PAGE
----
Joe Exotic
Source: Netflix

Joe Exotic Said “Everyone in the World” But Him Is Making Money Off Him

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Apr. 18 2022, Published 4:53 a.m. ET

TV stars can make millions off Netflix deals, but it sounds like Joseph Maldonado-Passage, the former zookeeper known as Joe Exotic, isn’t one of them. If you’re wondering how much Joe Exotic made from Tiger King, the hit Netflix documentary covering Maldonado-Passage’s clash with big-cat conservationist Carole Baskin, the answer seems to be zero.

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In an interview in Feb. 2022, Maldonado-Passage—who’s serving 21 years in prison on charges of a murder-for-hire scheme against Baskin, the killing and selling of tigers, and violations of the Lacey Act and Endangered Species Act—indicated he wasn’t paid for the Netflix series.

Joe Exotic said he wasn’t making money from his fame

From what Maldonado-Passage told ABC News in Feb. 2022, he didn’t benefit financially from Tiger King. “Get on the internet and Google ‘Joe Exotic’ and hit the shop button and look,” he said. “Everybody in the world is making money off of me, but me.” Maldonado-Passage’s financial troubles are well documented. The G.W. Zoo founder filed for bankruptcy after a judge ordered him to pay Baskin’s Big Cat Rescue $1 million in damages in 2013, according to The Daily Beast.

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joe exotic
Source: Netflix

Other Tiger King subjects also made little to no profit off the series. In 2020, John Reinke, a former manager at the G.W. Zoo, told TooFab that he filmed Tiger King “for five to six years” and “didn’t make biscuits out of that.” “Netflix made all the money on that,” he added. “I have heard that some people made money on it, and that kind of irritates me a little bit.”

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Documentary subjects often—but not always—go unpaid

As The Guardian reported, Maldonaldo-Passage or Reinke getting paid for Tiger King—or payments to other subjects of the documentary—would have undermined the production’s credibility. The Guardian pointed out how the filmmakers of Hulu’s Fyre Fraud documentary controversially paid Fyre Festival organizer Billy McFarland for his involvement in the film.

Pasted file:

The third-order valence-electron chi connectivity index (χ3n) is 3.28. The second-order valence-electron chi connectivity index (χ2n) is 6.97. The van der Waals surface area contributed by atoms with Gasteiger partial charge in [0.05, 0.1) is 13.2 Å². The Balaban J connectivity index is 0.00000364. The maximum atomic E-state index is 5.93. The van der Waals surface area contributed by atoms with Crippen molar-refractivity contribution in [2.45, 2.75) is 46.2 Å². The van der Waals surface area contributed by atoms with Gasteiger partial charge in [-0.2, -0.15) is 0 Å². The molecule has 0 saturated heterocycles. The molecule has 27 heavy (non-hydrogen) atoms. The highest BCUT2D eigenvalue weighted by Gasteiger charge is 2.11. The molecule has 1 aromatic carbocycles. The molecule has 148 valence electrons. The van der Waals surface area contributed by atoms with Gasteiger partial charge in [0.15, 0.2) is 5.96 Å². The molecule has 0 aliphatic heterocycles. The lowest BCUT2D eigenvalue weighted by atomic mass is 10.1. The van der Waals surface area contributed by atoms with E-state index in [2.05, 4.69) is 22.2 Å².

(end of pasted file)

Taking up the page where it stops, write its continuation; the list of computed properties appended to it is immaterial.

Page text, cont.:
“Paying people to talk to you poisons what they tell you,” filmmaker Jon Else, who served as the director of the documentary program at the University of California, told Documentary Magazine in 2004. “Would you trust a New York Times article if you knew the reporter had paid the subject to talk?”

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Randy Barbato, the documentarian behind 101 Rent Boys and Monica Lewinsky in Black and White, had a different take, though. “When some of the more precious filmmakers have been vocal about subjects being compensated, I find it baffling,” he said. “They’re making their living off subjects who need to be compensated.”

He went on to say, “There are ways do that that don’t compromise the film you’re making. One way is to include it in the film, to be upfront … Another way is to compensate someone after the fact, so it’s not a deal. It’s not, ‘I will pay you to do this.’ It’s more like, ‘Thank you very much for your time, I’d like to do this for you.’ It gets very complicated when you’re documenting people who aren’t well off. When you make the choice to enter that world, you’re entering a very complex scenario.”

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